Asian Leeches in Shrimp Tank: Stay or Go?

Asian leech (Barbronia weberi) cocoon development (shrimp tank) main

The topic of leeches in shrimp tanks is quite controversial because opinions vary on whether they pose a threat to shrimp. In my opinion, there is a simple explanation for that – the main issue is that aquarists often can’t identify the leech species in their tanks.

One of the most common leeches in the world, the Asian leech (Barbronia weberi), would be an extremely unwelcome guest in a shrimp tank as it is a predatory leech.

In this article, I will delve into what the Asian leech is, its life cycle, how it can get into our tanks, how it reproduces, and much other interesting information based on scientific research and the experiences of aquarists.

Taxonomy of Asian Leeches

Domain: Eukaryota (Organisms with Cells)
Kingdom: Animalia (Animals)
Phylum: Annelida (Segmented Worms)
Class: Clitellata (Clitellates)
Subclass: Hirudinea (Leeches)
Order: Arhynchobdellida (Jawless Leeches)
Family: Salifidae (Freshwater Predacious Leeches)
Genus: Barbronia
Species: B. weberi

This genus currently contains eight species: B. arcana, B. assiuti, B. borealis, B. gwalagwalensis, B. nepalensis, B. rouxi, B. shillongensis, and B. weberi.

Note: Nowadays, the genus Barbronia draws significant scientific interest due to its rapid global expansion facilitated by human introductions. The capability of a single leech to produce hundreds of offspring annually, even without mating, is a key factor here.

Distribution of Asian Leeches

Initially, Barbronia weberi had a native range from Afghanistan and Pakistan to Java, Sumatra, Borneo, India, and Southern China.

In recent years Asian leech has become established on every continent, except Antarctica. It was introduced to South and North America, Australia, New Zealand, and Europe (Italy, England, Hungary, Austria, and Germany).

The aquarium trade is the most probable source of introduction of this species.

Habitat of Asian Leeches

These leeches generally prefer stagnant (ponds, lakes, swamps, etc.) or slow-moving bodies of water and are often associated with aquatic vegetation using plants for the attachment of cocoons.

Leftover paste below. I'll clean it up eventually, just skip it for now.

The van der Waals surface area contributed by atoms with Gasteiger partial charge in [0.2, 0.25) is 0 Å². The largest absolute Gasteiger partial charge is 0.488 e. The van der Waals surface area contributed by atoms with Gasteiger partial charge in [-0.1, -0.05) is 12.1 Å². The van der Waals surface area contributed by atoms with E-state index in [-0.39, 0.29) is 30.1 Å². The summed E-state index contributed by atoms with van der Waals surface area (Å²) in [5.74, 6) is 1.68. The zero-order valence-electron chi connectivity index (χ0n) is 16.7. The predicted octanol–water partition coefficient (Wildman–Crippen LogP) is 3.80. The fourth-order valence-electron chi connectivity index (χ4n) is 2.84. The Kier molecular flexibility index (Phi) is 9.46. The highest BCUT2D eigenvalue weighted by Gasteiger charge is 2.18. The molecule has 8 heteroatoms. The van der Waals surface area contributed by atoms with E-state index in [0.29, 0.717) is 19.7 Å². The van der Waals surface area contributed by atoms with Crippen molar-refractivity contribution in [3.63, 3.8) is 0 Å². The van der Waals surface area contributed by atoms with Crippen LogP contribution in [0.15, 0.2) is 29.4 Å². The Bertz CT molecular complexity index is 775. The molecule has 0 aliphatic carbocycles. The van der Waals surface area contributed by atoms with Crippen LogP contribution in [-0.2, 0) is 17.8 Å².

Description of Asian Leeches

  • Size. These small-sized leeches generally grow up to 1.0 – 1.4 inches (2.5 – 3.5 cm) long with a maximum body width of 0.13 inches (3.3 mm). At the same time, they can stretch their bodies to 2-3 times their original length.
  • Asian Leeches (Barbronia weberi) in Shrimp Tank Stay or Go. description
    photo source

    Shape. The body is elongated, segmented, worm-like, tapering towards the front. This species has tiny bumps covering its body, giving it a rough texture.

  • Sucker. The anterior sucker has a maximum width of 0.035 inches (0.9 mm), while the posterior sucker has a maximum width of 0.079 inches (2.0 mm). The posterior sucker is directed ventrally.
  • Color. They usually have reddish to brownish-yellow coloration while the ventral side is whitish. These leeches exhibit minimal pigmentation.
  • Eyes. Barbronia weberi has 3 pairs of circular eyespots.
  • Reproductive organs. The gonopores are large, well-visible, and separated by 5.5 annuli.

For a detailed description of Barbronia weberi, you can refer to this scientific paper and here.

Life Cycle of Asian Leeches

The life cycle of Asian leeches typically involves several stages:

  1. Egg: Adult leeches lay eggs in a gelatinous cocoon deposited on the plants.
  2. Embryo: The eggs hatch into embryos within the cocoon. The embryos develop and grow inside the cocoon until they are ready to hatch.
  3. Juvenile: After hatching, the young leeches emerge from the cocoon. They are tiny copies of the adults.
  4. Growth and Development: Juvenile leeches prey and feed on organic matter, growing and developing over time. As they feed, they undergo several molts, shedding their outer layer to accommodate their increasing size.
  5. Maturity: As the leeches mature, they reach sexual maturity and become adults. Adults can reproduce and produce eggs, continuing the life cycle.

Lifespan of Asian Leeches

According to the study, the average life span of Barbronia weberi is about 122 days. The maximum lifespan recorded was 216 days, but this can be considered an exception rather than the norm.

Reproduction of Asian Leeches

Barbronia weberi is hermaphrodite species, each individual possessing both male and female reproductive organs and assuming both roles simultaneously during mating.

However, according to the study, it was also found that Asian leeches can reproduce without cross-fertilization as well. Therefore, it only takes one leech in the aquarium for an infestation to occur later on.

Asian leech (Barbronia weberi) cocoon development (shrimp tank)
photo source

Some facts about Asian leeches reproduction:

  1. Barbronia weberi produces cocoons every week for up to three months at which time the adults begin to senesce.
  2. They attach their cocoons to either on aquatic vegetation, rocks, or the sides of aquaria. On the leaves, they are usually attached near the base of the leaf whorls or along the stem making them difficult to see.
  3. Cocoons generally contain 1 to 5 eggs.